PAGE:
Hal Roach Studios (1926) Two Reels
Cast: Harry Myers, Euginia Gilbert, Stan Laurel, Max Davison, Charlotte Mineau, Fred Malatesta, Ernest Wood
Producer: Hal Roach
Director: Fred Guiol
Harry Myers plays a playboy who learns he will lose his inheritance unless he is married. Fortunately Myers had secretly eloped overseas and is bringing his new wife home by ocean liner. All he will need to do is produce his new wife to the executor of the will. But after his wife misinterprets a telegram for Myers as a mistress waiting for him back at the port she walks out on him. Now with no proof that he was married Myers comes up with a plan to dress his butler ( Stan Laurel ) up as a woman and have a fake wedding ceremony with him in front of the executor of the will.
Originally Oliver Hardy was cast as the butler and Stan Laurel was assigned to direct the movie. And then came the accident. A woman friend was incapacitated with a twisted ankle and Hardy decided to drop by her house and cook her dinner. While removing a leg of lamb from the oven Hardy dropped the pan and burned his arm with boiling hot grease. Hardy further injured himself when he decided to run out of the house and scream outside as not to disturb his friend, but then managed to trip on some rocks while running and fracture his leg, landing him in the hospital for several weeks. At the time Hardy was preparing to act in two movies for Roach, and now with him out of commission the studio was put into a bind. Roach was on a tight schedule to produce a set number of movies for their distributor. Now one actor down they had to scramble to find new actors to take Hardy’s place. And the studio did have a spare actor on the set, Stan Laurel. The problem was that Laurel was still under contract with producer Joe Rock. While he was allowed to work for Hal Roach as a director he could only work as an actor for Rock. Roach pressured Laurel to ignore his contract and take the role of the butler. Fred Guiol was brought in to take over as director. This would have been the fourth Hardy movie to be directed by Laurel but instead it turned into something more important.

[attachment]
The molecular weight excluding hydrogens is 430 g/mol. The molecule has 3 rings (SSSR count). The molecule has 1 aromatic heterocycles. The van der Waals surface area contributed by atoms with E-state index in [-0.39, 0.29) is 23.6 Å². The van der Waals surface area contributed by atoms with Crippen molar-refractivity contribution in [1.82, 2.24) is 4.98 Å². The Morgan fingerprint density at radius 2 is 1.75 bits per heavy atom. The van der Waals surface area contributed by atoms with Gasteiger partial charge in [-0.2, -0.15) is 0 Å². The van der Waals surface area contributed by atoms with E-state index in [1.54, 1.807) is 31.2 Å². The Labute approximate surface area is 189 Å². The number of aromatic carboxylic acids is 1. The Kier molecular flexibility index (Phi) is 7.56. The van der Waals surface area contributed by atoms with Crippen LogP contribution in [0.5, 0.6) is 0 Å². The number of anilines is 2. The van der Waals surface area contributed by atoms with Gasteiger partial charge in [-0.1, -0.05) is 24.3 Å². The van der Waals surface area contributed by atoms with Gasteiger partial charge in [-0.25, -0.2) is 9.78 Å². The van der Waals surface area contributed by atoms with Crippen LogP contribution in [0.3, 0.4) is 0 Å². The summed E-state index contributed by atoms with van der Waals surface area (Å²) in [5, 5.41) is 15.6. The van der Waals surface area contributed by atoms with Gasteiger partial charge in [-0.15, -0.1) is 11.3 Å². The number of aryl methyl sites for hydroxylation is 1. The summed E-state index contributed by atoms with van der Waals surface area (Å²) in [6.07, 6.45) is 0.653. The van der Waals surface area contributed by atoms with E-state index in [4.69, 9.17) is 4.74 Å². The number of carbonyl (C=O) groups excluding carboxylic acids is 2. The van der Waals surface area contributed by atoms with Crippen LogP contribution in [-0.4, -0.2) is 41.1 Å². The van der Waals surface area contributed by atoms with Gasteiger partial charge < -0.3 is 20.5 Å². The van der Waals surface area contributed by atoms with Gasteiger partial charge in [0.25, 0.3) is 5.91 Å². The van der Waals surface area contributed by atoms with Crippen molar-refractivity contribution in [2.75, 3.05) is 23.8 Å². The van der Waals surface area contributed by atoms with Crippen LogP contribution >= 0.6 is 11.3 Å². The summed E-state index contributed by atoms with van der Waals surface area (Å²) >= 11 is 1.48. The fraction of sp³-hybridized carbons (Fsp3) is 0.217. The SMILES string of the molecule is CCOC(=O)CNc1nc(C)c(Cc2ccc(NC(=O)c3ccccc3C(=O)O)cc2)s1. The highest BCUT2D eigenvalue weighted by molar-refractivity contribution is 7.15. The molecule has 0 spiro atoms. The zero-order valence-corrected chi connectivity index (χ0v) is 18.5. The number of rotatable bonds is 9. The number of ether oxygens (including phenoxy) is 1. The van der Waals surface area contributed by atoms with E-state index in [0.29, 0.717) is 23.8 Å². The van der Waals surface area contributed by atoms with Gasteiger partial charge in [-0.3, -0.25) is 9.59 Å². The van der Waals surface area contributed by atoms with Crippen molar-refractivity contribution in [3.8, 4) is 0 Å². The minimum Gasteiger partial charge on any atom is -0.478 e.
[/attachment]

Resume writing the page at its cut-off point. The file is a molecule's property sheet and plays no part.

By now Laurel was content to continue his career as a film director and give up acting for good. But Roach was apparently so pleased with Laurel’s acting in this film that he immediately asked him to reprise the butler character in another movie “On The Front Page”. Joe Rock did notice his contracted star was now acting in Hal Roach movies and sued. This lead to litigation between Rock, Laurel, and Roach which eventually ended in a settlement and with Laurel now under contract with Roach Studios as an actor, paving the way for the invention of the Laurel & Hardy team. Incidentally, this movie was included on many early Laurel & Hardy filmographies due to the appearance of Leo McCarey on the television show “This is your life” where he suggested that both Laurel & Hardy were in the same movie. While Laurel would later tell John McCabe that Hardy did not appear in the movie due to his injuries others would go on believing for years that both appeared on screen in the film. McCabe also includes it in his filmography but notes that Laurel replaced Hardy. Laurel & Hardy were known for recycling old movie plots. For instance their first talking movie “Unaccustomed as we are” would be remade as “Blockheads” and “Angora Love” would be remade as both “Laughing Gravy” and “The Chimp”. “Get ‘Em Young” seems to be the earliest example of a recycled plot as it was somewhat reused three years later in the short “That’s My Wife” with Laurel once again dressing up as a woman, this time pretending to be Hardy’s wife.